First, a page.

Honduras, at least my small slice of it, turned on its head last month after the murder of Berta Caceres. Unlike most crime here, nobody is brushing this death under the carpet. Graffiti has sprung up around the city. Caceres supporters continue to protest (and continue to be repressed.) The repercussions expand far beyond the city, or even the country. Secretary Kerry has been asked to protest by members of Congress, 60 of whom signed a letter demanding U.S. aid to be cut to Honduras. There’s a lot more than a $750 million American aid package on the line, though. This feels like it
should could be a pivotal moment for human rights in Honduras.
Then again, this is Honduras and the human rights track record would indicate otherwise. The continued pressure from Caceres supporters led the Honduran President to announce a massive purge of corrupt police officers. A newly formed commission can dismiss officers for any reason, perhaps including homicides, torture, and arbitrary detention, which authorities have already acknowledged were common occurrences in recent years.
But it’s not all doom and gloom in Honduras (minus the literal gloom from the current air pollution problem.) After another scary landing in Toncontin on our way back from Costa Rica, I was excited to read that a newer, safer airport might actually be built by the Soto Cano military base an hour outside the city.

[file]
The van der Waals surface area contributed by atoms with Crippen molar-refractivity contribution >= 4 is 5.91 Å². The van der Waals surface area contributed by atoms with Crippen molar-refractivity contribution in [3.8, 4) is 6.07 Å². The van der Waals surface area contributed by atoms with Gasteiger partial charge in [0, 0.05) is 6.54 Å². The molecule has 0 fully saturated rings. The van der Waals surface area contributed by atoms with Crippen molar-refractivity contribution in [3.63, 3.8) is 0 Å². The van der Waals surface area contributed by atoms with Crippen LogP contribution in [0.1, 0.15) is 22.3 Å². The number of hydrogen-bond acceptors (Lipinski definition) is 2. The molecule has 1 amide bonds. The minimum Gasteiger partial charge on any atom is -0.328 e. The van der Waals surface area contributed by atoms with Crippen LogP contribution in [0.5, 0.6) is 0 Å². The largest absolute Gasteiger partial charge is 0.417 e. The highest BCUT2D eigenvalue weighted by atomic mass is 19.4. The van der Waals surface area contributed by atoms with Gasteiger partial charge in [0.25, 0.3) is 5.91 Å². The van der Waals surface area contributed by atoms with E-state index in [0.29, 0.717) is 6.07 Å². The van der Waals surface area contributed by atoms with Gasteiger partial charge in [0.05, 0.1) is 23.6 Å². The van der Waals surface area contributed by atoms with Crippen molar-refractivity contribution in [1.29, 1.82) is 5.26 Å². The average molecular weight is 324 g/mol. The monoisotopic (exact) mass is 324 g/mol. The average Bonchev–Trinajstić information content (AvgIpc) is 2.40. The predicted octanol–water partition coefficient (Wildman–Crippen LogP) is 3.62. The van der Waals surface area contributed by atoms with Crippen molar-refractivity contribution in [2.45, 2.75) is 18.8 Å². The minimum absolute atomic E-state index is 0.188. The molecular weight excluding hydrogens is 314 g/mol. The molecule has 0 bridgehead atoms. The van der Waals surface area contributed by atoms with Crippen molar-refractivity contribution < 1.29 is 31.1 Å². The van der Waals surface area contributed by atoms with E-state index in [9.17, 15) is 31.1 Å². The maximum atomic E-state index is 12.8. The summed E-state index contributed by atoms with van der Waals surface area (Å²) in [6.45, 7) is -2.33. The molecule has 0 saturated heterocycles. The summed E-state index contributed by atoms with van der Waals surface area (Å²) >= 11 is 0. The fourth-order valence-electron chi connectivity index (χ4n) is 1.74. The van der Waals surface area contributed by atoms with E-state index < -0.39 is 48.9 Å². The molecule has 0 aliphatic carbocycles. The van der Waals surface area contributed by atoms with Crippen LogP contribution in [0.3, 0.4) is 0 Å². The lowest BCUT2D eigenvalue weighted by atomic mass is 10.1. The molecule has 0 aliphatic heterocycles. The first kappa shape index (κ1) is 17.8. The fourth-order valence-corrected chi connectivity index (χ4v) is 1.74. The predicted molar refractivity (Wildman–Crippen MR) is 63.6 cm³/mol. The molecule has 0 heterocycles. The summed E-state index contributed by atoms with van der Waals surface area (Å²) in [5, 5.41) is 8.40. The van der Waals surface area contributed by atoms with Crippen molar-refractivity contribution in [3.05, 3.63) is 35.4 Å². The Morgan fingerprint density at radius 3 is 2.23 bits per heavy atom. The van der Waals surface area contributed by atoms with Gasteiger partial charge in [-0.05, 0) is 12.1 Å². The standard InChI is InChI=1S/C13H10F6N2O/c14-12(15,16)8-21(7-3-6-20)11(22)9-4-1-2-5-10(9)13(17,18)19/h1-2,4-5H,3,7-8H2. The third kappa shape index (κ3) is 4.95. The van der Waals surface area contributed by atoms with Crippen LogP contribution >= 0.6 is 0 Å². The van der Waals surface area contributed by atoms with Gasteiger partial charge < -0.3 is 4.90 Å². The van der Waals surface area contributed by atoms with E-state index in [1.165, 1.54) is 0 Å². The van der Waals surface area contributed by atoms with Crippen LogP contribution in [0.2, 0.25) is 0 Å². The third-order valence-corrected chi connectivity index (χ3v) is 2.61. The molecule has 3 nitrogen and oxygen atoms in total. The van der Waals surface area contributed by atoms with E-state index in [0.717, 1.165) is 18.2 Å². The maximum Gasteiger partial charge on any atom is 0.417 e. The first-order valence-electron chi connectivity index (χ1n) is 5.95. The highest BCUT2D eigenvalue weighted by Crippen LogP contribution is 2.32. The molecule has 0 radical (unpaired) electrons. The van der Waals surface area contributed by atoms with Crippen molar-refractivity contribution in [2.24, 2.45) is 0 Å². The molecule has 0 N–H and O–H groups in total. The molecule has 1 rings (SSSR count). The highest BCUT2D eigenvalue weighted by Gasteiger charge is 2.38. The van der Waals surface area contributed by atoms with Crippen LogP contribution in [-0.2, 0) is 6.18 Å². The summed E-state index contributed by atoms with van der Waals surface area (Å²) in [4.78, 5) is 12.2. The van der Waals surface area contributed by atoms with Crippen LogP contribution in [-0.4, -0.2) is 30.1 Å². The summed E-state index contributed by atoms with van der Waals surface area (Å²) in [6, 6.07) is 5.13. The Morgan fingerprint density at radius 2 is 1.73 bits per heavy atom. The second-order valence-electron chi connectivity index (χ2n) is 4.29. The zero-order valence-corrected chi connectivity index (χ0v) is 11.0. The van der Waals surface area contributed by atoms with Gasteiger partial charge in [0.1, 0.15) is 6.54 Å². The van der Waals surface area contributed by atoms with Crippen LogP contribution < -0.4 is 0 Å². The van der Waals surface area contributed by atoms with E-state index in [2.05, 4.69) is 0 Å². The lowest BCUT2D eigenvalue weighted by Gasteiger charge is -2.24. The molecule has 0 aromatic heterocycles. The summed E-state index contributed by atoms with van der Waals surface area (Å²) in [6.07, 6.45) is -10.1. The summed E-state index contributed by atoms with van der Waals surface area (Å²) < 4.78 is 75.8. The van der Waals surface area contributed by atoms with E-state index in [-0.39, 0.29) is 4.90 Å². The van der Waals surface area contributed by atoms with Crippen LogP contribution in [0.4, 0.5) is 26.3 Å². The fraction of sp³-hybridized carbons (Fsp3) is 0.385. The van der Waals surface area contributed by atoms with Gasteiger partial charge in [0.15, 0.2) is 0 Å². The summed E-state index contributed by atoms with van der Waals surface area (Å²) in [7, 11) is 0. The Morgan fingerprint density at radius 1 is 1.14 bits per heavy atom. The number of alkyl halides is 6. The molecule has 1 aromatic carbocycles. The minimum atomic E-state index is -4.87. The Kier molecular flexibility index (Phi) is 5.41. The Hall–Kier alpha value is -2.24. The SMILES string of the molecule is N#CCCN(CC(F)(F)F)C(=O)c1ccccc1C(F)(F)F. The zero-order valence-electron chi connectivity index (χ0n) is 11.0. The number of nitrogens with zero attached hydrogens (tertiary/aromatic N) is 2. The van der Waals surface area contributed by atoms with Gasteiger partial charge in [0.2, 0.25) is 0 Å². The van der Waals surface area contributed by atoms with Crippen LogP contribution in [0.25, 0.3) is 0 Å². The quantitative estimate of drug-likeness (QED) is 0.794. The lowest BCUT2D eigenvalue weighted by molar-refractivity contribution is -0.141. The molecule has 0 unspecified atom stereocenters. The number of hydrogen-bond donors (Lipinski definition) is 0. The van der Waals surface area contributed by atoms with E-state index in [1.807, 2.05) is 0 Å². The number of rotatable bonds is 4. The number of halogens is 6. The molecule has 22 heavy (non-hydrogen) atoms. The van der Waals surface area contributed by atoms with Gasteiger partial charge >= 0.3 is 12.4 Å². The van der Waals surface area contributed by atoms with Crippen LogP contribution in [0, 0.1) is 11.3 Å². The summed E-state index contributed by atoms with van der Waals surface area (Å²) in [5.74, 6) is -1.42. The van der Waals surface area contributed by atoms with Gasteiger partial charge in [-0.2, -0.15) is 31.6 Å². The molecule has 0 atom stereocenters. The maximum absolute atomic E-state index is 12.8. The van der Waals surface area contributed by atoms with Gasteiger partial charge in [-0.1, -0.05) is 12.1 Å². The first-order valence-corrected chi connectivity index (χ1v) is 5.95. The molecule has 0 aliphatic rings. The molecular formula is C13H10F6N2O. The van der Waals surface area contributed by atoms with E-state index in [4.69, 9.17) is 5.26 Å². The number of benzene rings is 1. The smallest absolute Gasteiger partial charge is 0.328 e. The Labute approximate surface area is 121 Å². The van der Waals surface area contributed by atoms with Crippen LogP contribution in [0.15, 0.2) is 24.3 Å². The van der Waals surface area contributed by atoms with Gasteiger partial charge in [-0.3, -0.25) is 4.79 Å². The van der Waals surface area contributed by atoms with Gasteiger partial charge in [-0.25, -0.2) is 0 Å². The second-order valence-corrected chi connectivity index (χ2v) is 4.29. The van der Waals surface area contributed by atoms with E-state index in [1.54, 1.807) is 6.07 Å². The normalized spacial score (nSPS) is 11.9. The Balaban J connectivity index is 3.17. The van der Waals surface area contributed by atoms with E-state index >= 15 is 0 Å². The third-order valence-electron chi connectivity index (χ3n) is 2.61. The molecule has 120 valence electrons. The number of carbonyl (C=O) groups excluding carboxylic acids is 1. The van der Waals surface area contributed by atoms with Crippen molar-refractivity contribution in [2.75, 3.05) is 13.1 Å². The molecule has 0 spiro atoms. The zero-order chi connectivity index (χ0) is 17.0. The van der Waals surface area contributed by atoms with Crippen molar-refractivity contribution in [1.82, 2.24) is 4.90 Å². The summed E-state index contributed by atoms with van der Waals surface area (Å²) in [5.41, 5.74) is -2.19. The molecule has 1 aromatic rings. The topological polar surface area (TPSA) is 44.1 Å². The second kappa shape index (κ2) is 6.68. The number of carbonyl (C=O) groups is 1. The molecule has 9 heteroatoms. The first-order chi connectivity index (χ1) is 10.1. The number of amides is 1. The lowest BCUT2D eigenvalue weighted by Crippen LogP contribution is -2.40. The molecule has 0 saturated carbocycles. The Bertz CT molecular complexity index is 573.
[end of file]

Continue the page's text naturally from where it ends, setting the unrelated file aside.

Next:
A number of inspiring stories have made their way out of Honduras lately, too. A street vendor who sells horchata in his finest suit pridefully explains why: “I see myself like the owner of my own business, so I have to dress like one.” Hondurans aren’t afraid of hard work, but it’s inspiring to see someone take so much pride in it.
The same goes for Jessel Recinos, who was honored this month as an Emerging Young Leader by the State Department. A transformed ex-gang member, Recinos now runs a program to keep young Hondurans off the street… and on the skate park. USAID is partnering with Recinos to build Honduras’s first skate park just outside San Pedro Sula, the actual murder capital of the world. Recinos knows how important this project is, “because Honduras needs to change, and it’s the young people there who are changing the country.